Separation of handout from slides. I speak at hundreds of medical conferences, and I am usually the only presenter that separates the slides from the handout. The handout is given to participants; the handout has all the information well organized into sections. The slides are highlights of key points, including graphics.  There are also surprise questions and mini quizzes. The audience is constantly engaged.  Granted, it takes more work to present in this manner.  However, it is time well spent since I know people are engaged and learning. We do what’s best for our audiences, not what’s easiest for us.

Make PowerPoint work for you to create memorable presentations. You are brilliant, you are the expert – that is the reason you are making the presentation. The spotlight should be on you and your vast knowledge, not the slides.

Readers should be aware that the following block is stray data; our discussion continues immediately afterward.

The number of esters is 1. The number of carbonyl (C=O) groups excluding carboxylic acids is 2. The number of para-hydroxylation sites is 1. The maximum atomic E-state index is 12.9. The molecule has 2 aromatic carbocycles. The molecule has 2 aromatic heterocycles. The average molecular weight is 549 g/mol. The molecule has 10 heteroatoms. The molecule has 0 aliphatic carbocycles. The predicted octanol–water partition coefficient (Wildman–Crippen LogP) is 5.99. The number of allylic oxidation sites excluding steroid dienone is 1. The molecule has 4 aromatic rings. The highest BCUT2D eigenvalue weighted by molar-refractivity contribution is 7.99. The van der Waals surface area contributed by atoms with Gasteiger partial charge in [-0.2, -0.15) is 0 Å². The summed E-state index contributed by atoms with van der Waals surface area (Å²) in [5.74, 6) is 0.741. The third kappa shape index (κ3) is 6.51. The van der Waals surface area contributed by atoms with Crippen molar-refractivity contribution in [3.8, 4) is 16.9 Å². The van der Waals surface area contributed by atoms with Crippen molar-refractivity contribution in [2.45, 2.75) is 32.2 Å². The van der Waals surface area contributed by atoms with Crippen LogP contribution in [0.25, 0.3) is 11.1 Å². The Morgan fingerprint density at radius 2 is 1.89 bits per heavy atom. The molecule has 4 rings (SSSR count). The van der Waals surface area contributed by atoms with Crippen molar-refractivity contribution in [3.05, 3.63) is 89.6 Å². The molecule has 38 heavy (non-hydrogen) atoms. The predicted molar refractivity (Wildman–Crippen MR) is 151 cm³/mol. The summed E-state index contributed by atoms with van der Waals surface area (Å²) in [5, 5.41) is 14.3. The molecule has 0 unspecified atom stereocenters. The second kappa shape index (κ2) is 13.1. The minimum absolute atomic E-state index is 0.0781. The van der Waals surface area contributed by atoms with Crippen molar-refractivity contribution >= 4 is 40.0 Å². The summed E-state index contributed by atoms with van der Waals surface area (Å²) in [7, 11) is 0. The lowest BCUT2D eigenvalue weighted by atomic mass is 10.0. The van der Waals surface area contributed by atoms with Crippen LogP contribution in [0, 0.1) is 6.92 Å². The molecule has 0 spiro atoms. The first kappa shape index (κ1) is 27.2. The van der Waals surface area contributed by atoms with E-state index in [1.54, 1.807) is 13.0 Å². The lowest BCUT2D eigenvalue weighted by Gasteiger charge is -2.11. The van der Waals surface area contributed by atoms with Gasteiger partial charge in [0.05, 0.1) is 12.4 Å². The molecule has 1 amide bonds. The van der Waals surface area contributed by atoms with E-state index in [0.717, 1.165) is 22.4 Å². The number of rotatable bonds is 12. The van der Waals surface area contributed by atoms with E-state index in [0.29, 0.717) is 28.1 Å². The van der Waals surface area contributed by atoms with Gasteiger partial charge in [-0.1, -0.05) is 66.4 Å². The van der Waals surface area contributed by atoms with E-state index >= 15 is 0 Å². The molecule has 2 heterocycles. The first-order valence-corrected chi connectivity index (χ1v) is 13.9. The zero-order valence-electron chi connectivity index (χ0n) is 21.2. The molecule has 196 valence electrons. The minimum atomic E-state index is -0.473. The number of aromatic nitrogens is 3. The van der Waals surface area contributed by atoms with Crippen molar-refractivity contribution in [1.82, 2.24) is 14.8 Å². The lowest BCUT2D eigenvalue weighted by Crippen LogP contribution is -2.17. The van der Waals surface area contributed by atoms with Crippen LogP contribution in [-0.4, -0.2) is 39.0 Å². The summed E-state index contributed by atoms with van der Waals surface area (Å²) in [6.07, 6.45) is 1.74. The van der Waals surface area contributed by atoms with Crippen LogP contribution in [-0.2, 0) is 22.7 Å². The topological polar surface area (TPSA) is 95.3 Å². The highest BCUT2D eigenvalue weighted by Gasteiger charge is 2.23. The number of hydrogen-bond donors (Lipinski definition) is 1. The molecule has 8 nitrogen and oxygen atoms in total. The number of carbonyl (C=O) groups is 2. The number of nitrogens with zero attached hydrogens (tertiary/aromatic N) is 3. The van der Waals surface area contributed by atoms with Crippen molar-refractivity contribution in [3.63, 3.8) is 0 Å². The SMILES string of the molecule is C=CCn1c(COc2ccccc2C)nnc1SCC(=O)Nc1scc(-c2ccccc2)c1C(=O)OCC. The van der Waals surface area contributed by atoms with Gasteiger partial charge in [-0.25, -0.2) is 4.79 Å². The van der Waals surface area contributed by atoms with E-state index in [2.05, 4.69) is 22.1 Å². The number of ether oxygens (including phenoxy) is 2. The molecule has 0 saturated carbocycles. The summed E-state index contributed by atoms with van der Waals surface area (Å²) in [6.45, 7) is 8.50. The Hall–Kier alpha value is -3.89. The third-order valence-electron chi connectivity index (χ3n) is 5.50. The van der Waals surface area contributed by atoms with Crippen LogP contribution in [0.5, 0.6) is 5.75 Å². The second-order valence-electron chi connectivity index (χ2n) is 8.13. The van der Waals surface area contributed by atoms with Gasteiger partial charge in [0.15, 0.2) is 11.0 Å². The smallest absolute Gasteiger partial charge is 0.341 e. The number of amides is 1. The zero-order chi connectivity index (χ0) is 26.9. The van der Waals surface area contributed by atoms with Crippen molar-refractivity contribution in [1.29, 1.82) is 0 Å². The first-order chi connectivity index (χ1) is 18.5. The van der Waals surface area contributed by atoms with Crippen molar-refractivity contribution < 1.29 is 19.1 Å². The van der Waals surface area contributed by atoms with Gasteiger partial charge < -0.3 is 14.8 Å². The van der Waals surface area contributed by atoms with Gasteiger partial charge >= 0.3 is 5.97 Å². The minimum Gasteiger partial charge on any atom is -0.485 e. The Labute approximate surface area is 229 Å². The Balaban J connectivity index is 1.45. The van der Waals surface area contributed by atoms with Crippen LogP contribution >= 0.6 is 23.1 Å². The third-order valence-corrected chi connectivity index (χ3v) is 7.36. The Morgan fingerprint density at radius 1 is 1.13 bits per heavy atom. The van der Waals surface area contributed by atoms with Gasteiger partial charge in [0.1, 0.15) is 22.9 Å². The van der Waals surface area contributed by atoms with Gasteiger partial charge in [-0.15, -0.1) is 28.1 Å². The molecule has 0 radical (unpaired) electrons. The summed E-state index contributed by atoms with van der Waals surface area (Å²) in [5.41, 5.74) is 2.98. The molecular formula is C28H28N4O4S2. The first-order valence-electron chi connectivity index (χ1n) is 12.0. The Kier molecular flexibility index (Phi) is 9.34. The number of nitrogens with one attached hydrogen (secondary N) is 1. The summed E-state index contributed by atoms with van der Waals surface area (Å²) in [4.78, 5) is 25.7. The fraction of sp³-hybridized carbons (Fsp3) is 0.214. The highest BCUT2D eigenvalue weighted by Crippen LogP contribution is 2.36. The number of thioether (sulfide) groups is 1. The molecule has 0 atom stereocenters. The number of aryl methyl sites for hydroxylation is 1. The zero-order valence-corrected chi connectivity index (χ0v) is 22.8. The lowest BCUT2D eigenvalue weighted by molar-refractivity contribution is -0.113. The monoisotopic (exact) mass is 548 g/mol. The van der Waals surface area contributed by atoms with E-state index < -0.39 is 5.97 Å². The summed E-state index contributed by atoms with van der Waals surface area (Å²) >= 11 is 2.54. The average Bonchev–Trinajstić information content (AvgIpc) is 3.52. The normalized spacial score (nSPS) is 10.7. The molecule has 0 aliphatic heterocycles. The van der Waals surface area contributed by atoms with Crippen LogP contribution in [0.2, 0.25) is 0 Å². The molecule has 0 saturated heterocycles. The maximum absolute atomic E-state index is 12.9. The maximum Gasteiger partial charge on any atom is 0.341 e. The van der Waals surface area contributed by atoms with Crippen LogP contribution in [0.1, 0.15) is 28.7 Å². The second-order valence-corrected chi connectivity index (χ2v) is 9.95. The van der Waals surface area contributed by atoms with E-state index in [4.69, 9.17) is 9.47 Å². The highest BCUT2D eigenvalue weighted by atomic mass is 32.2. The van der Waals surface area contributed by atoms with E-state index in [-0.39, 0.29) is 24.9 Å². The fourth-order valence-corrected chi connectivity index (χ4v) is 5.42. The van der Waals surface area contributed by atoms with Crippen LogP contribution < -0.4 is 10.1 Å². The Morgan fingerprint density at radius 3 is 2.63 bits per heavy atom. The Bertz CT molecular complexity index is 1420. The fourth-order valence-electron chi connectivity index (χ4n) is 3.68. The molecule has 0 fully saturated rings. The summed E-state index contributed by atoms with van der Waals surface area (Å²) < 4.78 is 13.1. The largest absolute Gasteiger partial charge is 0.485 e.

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Edward Leigh, MA, is the Founder and Director of the Center for Healthcare Communication. The Center focuses on increasing patient satisfaction, improving compliance and decreasing the risk of medical errors. The Center offers high-impact training, consulting and one-on-one coaching. Edward Leigh’s new book, Engaging Your Patients, is due out in the Spring of 2014. http://www.CommunicatingWithPatients.com or 1-800-677-3256

My Mother’s Recent Emergency Department Experience: Lessons for Learning

March 7, 2011